Hey there, awesome readers.
Welcome to the last post of this series.
Just so you know, I’m writing this from under a blanket. Partly because I’m in the middle of an insomnia party with the hamster, but also because since embarking on this journey of strolling down memory lane, I’ve been stuck between the past and the present and now I’m slightly lost.
It’s funny how walking through a maze of memories that hang like drying bedsheets across your mind can invoke such an array of emotions.
Clearly, I spent much of my time as a young, single mother hanging out with guilt. My original goal with this series was to tell other young, single mothers: DON’T DO IT.
Guilt is not your friend.
I was touched one morning when I received a message from a reader:
That last one killed me. You and I are truly kindred spirits. My kids aren’t grown yet and I can’t help feeling I’m already an epic fail. Fucking up constantly. Wishing I could do it all over again.
This reader mirrors how we ALL feel at some time or other. Guilt is a powerful and evil force that makes us blame ourselves for everything – whether it’s in our control or not.
This is a lie.
It’s okay to be tired. It’s okay to vent. It’s even okay to feel frustrated.
If the windows are open and the neighbours can hear us yelling, this doesn’t make us bad mothers. It makes us human. (And who cares what the neighbours think, anyway?)
Yes, we will screw up. We’ll yell when we shouldn’t. We’ll blame our kids for the amount of homework they have. We’ll even resent Martha Stewart for our lack of home-making skills.
The good news is that kids are resilient. And while they may believe that we’re perfect, our screw-ups are an opportunity. A chance to show our children that it’s okay to be wrong sometimes. It’s okay to be so tired that you let tomorrow take care of itself. Dust bunnies that roll out from under the couch when a friend drops in … this doesn’t define us, but rather reveals that our limited time has been spent elsewhere. So. What?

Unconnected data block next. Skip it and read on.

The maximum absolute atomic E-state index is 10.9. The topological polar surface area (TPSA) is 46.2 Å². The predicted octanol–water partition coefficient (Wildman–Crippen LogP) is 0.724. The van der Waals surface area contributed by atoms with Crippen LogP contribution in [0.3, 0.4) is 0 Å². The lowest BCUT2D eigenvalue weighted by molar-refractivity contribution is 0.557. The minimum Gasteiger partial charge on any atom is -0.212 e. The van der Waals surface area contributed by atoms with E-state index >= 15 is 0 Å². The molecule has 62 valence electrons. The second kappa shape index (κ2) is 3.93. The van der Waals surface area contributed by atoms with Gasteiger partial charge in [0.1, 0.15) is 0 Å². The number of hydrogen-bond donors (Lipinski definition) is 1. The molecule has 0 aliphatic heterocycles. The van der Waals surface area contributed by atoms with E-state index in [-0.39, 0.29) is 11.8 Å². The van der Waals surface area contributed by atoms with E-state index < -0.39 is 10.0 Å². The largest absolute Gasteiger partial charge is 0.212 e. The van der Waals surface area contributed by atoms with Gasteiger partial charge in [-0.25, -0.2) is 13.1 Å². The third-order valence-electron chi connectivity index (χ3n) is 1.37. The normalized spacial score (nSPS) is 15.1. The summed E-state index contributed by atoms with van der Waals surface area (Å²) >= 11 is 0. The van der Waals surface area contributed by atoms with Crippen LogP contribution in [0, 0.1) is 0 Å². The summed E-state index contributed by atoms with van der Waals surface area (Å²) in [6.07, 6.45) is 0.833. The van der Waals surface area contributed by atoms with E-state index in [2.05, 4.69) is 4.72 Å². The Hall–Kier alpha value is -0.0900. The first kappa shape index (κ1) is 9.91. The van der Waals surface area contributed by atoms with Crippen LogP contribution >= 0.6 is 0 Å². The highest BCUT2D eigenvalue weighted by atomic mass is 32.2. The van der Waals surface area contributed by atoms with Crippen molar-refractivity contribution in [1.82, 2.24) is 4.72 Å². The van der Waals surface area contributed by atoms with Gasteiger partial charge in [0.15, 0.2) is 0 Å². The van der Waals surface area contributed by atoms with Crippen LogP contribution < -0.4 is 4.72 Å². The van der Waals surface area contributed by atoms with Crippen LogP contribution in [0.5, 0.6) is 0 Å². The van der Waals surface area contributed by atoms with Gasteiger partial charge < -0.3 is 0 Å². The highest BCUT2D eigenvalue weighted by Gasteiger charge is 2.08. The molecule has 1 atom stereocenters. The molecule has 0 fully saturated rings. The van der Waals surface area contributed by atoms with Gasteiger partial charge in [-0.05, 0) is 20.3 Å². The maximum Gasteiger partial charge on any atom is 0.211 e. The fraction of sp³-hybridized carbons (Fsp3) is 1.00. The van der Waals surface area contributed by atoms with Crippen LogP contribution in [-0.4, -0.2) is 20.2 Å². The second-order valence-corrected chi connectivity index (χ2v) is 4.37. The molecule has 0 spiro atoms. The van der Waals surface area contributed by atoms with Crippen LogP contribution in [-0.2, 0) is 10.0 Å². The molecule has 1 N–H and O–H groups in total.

We interrupt this post with a Pop Quiz
It’s been a long day. The sink is hosting a gathering of dirty dishes, the laundry is yelling at you, your kids’ backpacks are bursting with homework, and suddenly your daughter springs a big one on you: she needs 28 cupcakes for the class party *gasp* tomorrow!
On a scale from one to panic, you:
A) Freak out.
B) Rush to the grocery store and buy three boxes of pre-made cupcakes. No wait! Four boxes. You need one for the drive home. You know. Just to make sure they’re fresh.
C) Run around your kitchen like a frenzied turkey and start baking.
D) Tell your daughter not to worry. You got up at 3 a.m. and the cupcakes are in the fridge. Oh, and they’re packaged in a pretty carry-box that you managed to pick up on your way home from work.
If you answered D), congratulations. You’re Mary Poppins.
The typical reaction, and therefore real answer is either A+B or A+C. (Sorry. I didn’t mean to throw algebra into this.)
As parents in general, and single mothers in particular, it’s important for our own sanity that we never, EVER use the words “perfect” and “parenting” in the same sentence. We really are our own worst enemies and this stems from a super-human ability to look at ourselves from the outside and judge our every thought … our every decision … our every reaction.
In truth, a little guilt is a good sign. It means we care about our children. It means we really want the best for them. And even though our envisioned best may not meet with expectations of fairytale TV lives, our best IS the best. Truly.
As Eleanor Roosevelt once said:
“You have to accept whatever comes and the only important thing is that you meet it with the best you have to give.”
Isn’t that great advice?
Okay, I’m coming out from under the blanket now.
Previous posts from this series:
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